# Class 38: Dictionaries (2): Binary Search Trees

Back to Dictionaries (1). On to Project Discussion.

Held: Monday, 8 November 2004

Summary: Today we consider a tree-based implementation of dictionaries, the binary search tree.

Related Pages:

Notes:

• Cool CS talk Wednesday at 4:30 (snacks at 4:15). Extra credit for attending.
• No additional homework for tomorrow (project day).

Overview:

• An ADT for binary search.
• Implementing that ADT with arrays.
• Binary search trees.
• BSTs and dictionaries.

## A Data Structure for Binary Search

• To solve the problem of building a better structure for dictionaries, we might step back and reflect on the problem of binary search.
• After all, binary search is an algorithm we might apply to find elements.
• We've used binary search on arrays, but are there other structures we can use it on? We might answer this by considering the operations binary search requires (and, therefore, the abstract data type specification).
• What operations do we need to do binary search?
• Grab the middle element.
• Grab the smaller elements: everything less than the middle element.
• Grab the larger elements: everything greater than the middle element.
• We might build a data structure (or at least an interface) that directly supports those three operations.
• Rephrasing binary search in terms of these operations,
```  public boolean binarySearch(BinarySearchable stuff,
Object findMe,
Comparator order)
{
if (stuff.isEmpty())
return false;
int compareVal = order.compare(findMe, stuff.middle());
if (compareVal == 0)
return true;
else if (compareVal < 0)
return binarySearch(stuff.smaller(), findMe, compare);
else ; if (compareVal > 0)
return binarySearch(stuff.larger(), findMe, compare);
} // binarySearch(BinarySearchable, Object, Comparator)
```
• We already know how to implement such structures using sorted arrays. An advantage of sorted arrays is that all the operations are O(log2n) (as long as we're cautious about how we represent these structures).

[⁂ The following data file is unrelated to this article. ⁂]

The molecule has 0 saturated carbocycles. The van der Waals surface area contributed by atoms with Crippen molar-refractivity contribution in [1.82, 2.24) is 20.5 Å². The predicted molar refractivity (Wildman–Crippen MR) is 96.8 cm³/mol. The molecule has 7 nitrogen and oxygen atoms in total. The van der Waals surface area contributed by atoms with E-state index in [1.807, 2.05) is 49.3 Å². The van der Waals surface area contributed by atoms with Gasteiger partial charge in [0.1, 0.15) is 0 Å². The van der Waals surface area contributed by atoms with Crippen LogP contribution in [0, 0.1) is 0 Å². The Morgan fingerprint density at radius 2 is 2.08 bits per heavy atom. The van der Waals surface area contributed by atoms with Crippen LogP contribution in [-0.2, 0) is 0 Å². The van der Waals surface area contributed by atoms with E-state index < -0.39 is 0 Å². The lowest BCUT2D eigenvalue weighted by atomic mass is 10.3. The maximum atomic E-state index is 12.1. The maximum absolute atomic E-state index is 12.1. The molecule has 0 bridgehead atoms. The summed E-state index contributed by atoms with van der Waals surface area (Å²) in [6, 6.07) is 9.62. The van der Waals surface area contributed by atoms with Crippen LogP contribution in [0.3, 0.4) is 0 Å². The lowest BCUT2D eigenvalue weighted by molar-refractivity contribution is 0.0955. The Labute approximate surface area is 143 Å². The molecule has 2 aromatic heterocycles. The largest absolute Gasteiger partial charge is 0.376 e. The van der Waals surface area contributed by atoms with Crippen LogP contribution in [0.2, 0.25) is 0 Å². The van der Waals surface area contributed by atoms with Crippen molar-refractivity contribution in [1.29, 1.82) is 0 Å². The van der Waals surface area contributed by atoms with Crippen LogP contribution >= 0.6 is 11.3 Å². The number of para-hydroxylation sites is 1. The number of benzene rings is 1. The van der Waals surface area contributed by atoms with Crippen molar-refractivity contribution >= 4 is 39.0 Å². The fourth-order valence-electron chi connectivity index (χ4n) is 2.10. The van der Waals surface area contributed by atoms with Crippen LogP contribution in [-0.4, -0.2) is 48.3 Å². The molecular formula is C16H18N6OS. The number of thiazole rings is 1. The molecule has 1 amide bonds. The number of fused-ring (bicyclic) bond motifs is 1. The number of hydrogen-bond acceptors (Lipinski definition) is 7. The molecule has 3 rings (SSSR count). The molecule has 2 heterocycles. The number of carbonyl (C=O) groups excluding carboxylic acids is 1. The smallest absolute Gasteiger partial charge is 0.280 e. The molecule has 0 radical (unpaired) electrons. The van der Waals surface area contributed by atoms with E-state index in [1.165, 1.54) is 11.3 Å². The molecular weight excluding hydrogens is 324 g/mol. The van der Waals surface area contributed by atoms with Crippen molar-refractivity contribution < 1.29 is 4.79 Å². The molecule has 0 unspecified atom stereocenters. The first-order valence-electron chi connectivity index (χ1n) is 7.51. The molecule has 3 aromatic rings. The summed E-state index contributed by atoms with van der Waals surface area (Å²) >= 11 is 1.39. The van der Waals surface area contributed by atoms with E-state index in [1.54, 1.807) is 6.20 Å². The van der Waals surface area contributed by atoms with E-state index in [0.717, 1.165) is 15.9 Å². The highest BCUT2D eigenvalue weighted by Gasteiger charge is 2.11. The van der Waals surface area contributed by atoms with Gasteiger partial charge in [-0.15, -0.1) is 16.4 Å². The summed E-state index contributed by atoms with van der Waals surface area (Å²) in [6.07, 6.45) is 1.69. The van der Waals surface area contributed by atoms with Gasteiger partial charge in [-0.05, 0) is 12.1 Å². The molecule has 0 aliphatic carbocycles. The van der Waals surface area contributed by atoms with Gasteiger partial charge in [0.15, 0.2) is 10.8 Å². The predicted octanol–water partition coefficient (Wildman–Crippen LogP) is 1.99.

• A disadvantage of sorted arrays is that it is expensive to add values.

## Search Trees

• Another strategy for building searchable structures is to use search trees. Search trees use the basic idea of binary search, but encapsulate it in a particular way.
• As in the case of heaps, search trees apply the divide-and-conquer approach to the design of data structures.
• Can we also represent such structures as linked objects, using nodes?
• Yes, we'll give each node two links: one to a tree of smaller things and one to a tree of larger things.
• For example, we might build the following structure for the first seven letters of the alphabet.
```      D
/   \
B     F
/ \   / \
A   C E   G
```
• Similarly, here's a structure for the names of some faculty members.
```              Rebelsky
/        \
Ferguson      Stone
/     \         /    \
Chamberland  Herman   Shuman  Walker
/         /   \      \       \
Adelberg   Gum   Jepsen  Silkin  Wolf
\       /     /    \
Bishop French Hill  MooreE
\      \
Kornelson  MooreT
```
• Such structures are called binary search trees
• Binary: there are no more than two child links per node.
• Search: you use them for looking for things.
• Trees: They look somewhat like upside-down trees .
• How do we use search trees? The same way we use binary search.
• To find an element in a search tree, you compare the object you're looking for to the current node. If the object you're looking for is smaller, you follow the left branch. If the object you're looking for is bigger, choose the right branch.
• We can use a similar process to insert an element.
• You look at the current node.
• If the node is empty, you build a new node.
• If the node contains the appropriate key, you replace it.
• If the value to be inserted is larger, you recurse on the right subtree.
• If the value to be inserted is smaller, you recurse on the left subtree.
• If we can keep the tree relatively balanced, this gives an O(log2n) algorithm.
• In order to implement `Dictionary` with binary search trees, we'll build a wrapper class. This class will permit us to
• Represent empty collections.
• Keep track of the `Comparator` used to determine large and small.

Back to Dictionaries (1). On to Project Discussion.

Disclaimer: I usually create these pages on the fly, which means that I rarely proofread them and they may contain bad grammar and incorrect details. It also means that I tend to update them regularly (see the history for more details). Feel free to contact me with any suggestions for changes.

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Samuel A. Rebelsky, rebelsky@grinnell.edu